You See

                                     Stillness as an impossibility 

               Maintenance of this pose

                                                            For makers

Who labour on the outskirts, they’re makers

Of interfaces, makers of gluten droplets

Makers of rotten fruit light

Makers of sweet things written in sun ink

Of fluffy boats for preserves and butter

Who hold

The technology of ancient remnants

Of dinner, ash, crumbs, and early mornings

Essentially an art of containment

—However unarmed—

Glassmakers are wizards who translate heat

Perform accidents of love and play tricks 

On depth, only to see flatness better

Who produce darkness but never a void

A void, single mass, dense immensity

In it, there are innumerable globes, challenging


No one here’s cast in the other’s likeness

But by way of the forms we wear for others

 Not alone, but in symbiosis

 Alone together

 In serial appraisal



  • Written on the occasion of Gabriele Beveridge’s exhibition at Native, Perpignan,11 September – 24 September 2019



The sea’s rhythmic surface belies an entire unseen world, an overwhelming number of dangerous contingencies. We will never find order in it, only in the depiction of its surface, pointed loops that calm our fears of its disorder.

Consider the lazy curve of the young bather’s back in the hum of the midday heat. How it mirrors his own crooked nose, the smoke stacks and those pensive working men who relax in the background. A man and his dog once lounged in the foreground too.

They have been cut out of Seurat’s Bathers at Asnières (1884) by Loïc Raguénès. What happens to the scene’s composition, its mood, its meaning in their absence? With whom does the agency of decision lie? Seurat’s painting, of course, is hardly his own anymore. Raguénès has edited the image via an exhibition poster, reproduced a million times, thus asking the image to continue reverberating through time, mutating, its focus shifting.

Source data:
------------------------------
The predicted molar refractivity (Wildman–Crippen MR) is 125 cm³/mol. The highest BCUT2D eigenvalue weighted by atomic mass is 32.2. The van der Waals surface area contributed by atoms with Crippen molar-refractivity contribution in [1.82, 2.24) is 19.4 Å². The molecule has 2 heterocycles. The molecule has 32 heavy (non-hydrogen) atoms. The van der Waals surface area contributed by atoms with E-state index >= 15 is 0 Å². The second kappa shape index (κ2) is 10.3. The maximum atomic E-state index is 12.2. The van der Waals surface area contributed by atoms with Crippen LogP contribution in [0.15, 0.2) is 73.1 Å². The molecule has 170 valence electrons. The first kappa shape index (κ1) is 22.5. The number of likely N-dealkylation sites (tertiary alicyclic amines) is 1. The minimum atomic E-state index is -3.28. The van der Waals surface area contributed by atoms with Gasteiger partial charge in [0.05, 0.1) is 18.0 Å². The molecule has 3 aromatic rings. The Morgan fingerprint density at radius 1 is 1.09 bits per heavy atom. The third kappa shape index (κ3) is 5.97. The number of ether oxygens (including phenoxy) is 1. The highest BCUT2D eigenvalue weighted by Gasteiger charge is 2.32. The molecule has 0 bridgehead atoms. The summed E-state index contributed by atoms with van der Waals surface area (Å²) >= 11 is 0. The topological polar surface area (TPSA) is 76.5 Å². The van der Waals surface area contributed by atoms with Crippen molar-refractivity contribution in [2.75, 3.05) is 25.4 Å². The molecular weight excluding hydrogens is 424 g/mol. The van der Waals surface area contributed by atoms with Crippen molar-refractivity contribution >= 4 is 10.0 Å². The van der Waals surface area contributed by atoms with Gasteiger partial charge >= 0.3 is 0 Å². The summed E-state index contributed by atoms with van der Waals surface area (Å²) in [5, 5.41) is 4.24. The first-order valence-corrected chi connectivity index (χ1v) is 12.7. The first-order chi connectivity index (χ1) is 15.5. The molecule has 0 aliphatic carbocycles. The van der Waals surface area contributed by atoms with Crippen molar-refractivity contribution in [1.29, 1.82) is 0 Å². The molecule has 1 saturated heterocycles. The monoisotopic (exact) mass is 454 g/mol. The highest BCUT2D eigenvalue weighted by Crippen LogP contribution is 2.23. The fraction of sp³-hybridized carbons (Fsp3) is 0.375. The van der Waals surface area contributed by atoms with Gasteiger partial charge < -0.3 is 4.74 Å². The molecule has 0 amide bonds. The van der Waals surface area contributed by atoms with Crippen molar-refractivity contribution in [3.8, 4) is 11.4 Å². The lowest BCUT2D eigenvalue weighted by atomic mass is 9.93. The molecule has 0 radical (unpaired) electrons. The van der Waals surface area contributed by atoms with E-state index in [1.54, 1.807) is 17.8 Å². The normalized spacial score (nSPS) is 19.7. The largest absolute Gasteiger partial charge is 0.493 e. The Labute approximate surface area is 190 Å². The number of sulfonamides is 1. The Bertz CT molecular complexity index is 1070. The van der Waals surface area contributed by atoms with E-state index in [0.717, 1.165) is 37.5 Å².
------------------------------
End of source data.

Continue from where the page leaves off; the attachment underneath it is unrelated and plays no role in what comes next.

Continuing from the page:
Payne’s Grey, here, masquerades at first as black, its dilutions gradually giving way to a brooding grey-blue: the colour of the Atlantic on a cloudy day. There is no true black in its pigmentation, but a muddle of ultramarine (or indigo) and sienna: vibrancy rendered mute when paired. Most crucially, it is a colour that exists for the background, originally formulated in order to better reproduce progressive desaturation in atmospheric perspective. Like Seurat’s scene, it asks us to focus not only on what is in front of us, but what may be to come, that which is just out of reach on the horizon or the edges of a painting.

Truffaut’s La Peau Douce (“The Soft Skin”) is the story of an extra-marital affair. Of off-kilter decisions. Is it the matchbook that Nicole (Françoise Dorleac) writes her phone number in for Pierre (Jean Desailly), or is it Pierre’s woefully misunderstood interpretation of her commitment to him (in the form of the apartment he finds for them) that leads to his pathetic demise? How can spontaneity, choice, self-determination be so haplessly stifled in the name of love? What is contained in a romantic gesture?

Loïc Raguénès asks us to meditate on these disparate elements as they mell with the seeming simplicity of his paintings in gouache and tempera. They are methodical, rhythmic, and serene. And yet, one suspects a certain entropy about to give way to the moment in which our ease in digesting the work will falters. Raguénès’ practiced geometry and measured colours are decisions that mask slippage into an intriguing, and much murkier world.

This, perhaps is what is contained in a tulip. The product of a bulb, like an onion, whose translucent layers contain as many possibilities as the decision to offer its flower to a person you think you might love.


  • Written on the occasion of Loïc Raguénès exhibition at CLEARING, Brussels, 2018